Family benefit austerity is a complex and controversial issue. Every year in April when the budget is released, working-class families anxiously await to hear whether the benefits they are entitled to will be cut.
One of the most infamous austerity measures in recent years was the reduction of benefits to only account for two children. The move to a two-child limit, the government says, is to improve fairness and to get parents to face up to the costs of having additional children. However, this only takes into consideration families who are on low incomes at the time of having children, as a couple could be quite financially stable, have more than two children, and then suffer from illness or an accident which meant they could no longer work. Should the benefits system not be in place to help people when they need it? This kind of social engineering has been widely criticised and the cuts, as well as the move to universal credit, are very unpopular in the media.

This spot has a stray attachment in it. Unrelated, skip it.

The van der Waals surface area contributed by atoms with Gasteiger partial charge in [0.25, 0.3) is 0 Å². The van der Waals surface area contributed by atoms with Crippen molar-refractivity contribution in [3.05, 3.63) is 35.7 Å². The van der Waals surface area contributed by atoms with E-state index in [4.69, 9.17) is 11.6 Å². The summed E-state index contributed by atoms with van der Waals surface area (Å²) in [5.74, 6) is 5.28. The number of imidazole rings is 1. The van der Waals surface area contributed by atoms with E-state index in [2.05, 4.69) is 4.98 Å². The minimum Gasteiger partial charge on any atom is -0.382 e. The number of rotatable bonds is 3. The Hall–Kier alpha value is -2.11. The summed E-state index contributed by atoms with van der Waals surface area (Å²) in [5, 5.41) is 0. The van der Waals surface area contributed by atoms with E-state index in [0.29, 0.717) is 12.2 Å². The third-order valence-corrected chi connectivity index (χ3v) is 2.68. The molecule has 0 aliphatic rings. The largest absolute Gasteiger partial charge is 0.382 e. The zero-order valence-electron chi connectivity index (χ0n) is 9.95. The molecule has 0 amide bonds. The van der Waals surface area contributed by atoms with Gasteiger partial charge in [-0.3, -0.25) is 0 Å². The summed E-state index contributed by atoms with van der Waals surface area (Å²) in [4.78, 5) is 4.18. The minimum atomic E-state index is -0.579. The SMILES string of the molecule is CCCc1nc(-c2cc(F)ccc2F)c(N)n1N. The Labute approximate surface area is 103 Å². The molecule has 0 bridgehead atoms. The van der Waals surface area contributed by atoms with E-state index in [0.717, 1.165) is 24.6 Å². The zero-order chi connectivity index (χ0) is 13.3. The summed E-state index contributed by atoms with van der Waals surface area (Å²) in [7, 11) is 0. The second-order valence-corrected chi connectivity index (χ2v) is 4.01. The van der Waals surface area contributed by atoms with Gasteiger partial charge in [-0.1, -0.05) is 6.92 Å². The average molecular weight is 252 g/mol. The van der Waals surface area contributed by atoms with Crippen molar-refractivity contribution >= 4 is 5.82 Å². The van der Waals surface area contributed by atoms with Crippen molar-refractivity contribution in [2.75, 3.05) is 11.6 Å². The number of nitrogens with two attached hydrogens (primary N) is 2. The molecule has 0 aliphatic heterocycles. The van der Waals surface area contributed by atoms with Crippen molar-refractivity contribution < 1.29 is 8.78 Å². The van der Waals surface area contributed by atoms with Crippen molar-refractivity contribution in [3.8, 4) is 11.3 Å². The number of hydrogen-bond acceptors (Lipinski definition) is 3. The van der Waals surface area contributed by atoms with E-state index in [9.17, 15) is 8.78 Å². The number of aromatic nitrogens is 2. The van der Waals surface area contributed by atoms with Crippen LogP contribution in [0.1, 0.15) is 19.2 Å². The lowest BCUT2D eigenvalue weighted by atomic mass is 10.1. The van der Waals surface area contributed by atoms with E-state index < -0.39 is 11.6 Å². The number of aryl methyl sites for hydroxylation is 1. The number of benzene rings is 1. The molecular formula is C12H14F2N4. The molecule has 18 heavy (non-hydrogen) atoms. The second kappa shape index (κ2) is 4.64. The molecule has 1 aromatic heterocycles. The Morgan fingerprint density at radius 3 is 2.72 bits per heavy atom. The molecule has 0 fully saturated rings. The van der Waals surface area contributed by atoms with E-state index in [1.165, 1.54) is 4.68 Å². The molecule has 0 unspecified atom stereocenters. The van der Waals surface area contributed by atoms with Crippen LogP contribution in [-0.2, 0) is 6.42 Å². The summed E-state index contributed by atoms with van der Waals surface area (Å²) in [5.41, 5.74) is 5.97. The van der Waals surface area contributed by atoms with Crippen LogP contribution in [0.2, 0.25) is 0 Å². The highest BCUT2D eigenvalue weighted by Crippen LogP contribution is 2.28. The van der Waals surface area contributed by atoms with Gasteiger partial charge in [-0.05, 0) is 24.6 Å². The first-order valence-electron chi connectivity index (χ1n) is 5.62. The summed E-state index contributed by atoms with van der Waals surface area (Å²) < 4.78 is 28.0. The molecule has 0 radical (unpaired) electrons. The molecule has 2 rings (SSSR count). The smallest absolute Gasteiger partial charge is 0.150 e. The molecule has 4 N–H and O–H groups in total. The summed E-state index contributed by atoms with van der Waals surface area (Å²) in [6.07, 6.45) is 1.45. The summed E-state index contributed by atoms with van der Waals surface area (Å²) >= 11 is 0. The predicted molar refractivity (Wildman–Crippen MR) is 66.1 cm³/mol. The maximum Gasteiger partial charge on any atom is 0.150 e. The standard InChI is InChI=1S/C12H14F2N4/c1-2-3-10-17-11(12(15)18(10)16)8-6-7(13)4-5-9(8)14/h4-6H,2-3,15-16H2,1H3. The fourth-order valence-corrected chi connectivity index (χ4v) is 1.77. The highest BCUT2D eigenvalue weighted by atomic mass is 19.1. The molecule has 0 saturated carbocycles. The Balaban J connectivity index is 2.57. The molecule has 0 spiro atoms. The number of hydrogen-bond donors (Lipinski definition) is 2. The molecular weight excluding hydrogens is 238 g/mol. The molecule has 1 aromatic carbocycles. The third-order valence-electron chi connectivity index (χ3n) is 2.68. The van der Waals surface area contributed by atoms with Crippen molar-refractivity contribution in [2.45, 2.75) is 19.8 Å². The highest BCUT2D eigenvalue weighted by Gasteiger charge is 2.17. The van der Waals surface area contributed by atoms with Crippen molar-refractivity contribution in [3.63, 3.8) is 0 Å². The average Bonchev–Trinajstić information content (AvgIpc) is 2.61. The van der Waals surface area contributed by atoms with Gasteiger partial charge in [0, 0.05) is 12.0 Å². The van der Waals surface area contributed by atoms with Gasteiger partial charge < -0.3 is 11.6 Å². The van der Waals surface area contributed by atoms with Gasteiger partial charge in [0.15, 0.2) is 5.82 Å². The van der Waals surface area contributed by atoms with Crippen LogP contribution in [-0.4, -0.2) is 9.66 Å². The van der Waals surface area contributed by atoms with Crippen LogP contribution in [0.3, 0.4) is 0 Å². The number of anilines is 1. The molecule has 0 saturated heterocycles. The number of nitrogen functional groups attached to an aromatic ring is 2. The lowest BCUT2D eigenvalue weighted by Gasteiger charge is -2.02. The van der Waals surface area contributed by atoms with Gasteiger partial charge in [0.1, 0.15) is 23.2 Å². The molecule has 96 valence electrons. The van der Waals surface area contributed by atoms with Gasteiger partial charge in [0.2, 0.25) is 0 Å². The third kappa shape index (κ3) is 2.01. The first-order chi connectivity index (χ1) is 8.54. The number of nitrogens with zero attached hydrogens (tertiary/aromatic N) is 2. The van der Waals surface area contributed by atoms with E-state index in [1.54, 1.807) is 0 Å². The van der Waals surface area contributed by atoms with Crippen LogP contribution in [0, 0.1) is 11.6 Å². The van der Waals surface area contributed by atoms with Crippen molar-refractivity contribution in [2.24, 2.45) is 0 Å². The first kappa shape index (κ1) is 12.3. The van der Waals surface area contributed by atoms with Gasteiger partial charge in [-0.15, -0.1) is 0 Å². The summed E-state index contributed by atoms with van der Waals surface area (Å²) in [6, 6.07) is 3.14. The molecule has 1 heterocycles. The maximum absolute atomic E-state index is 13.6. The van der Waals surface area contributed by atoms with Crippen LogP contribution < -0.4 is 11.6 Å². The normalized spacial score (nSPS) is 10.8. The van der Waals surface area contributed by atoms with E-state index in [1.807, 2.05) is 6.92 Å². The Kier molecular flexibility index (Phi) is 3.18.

- 3 child families will get on average £2,500 a year less than they would have previously got before the two-child limit.
- 900,000 families are on tax credits with 3 or more children currently, and although these will keep their entitlement it shows how many families this could affect in the future.
- The family element of new tax credit claims will also cost families up to £545.
- The bracket for free school meals has been frozen at parents who earn up to £7,400 a year until 2022, where up to 100,000 extra children might have been entitled to this if it was linked to inflation.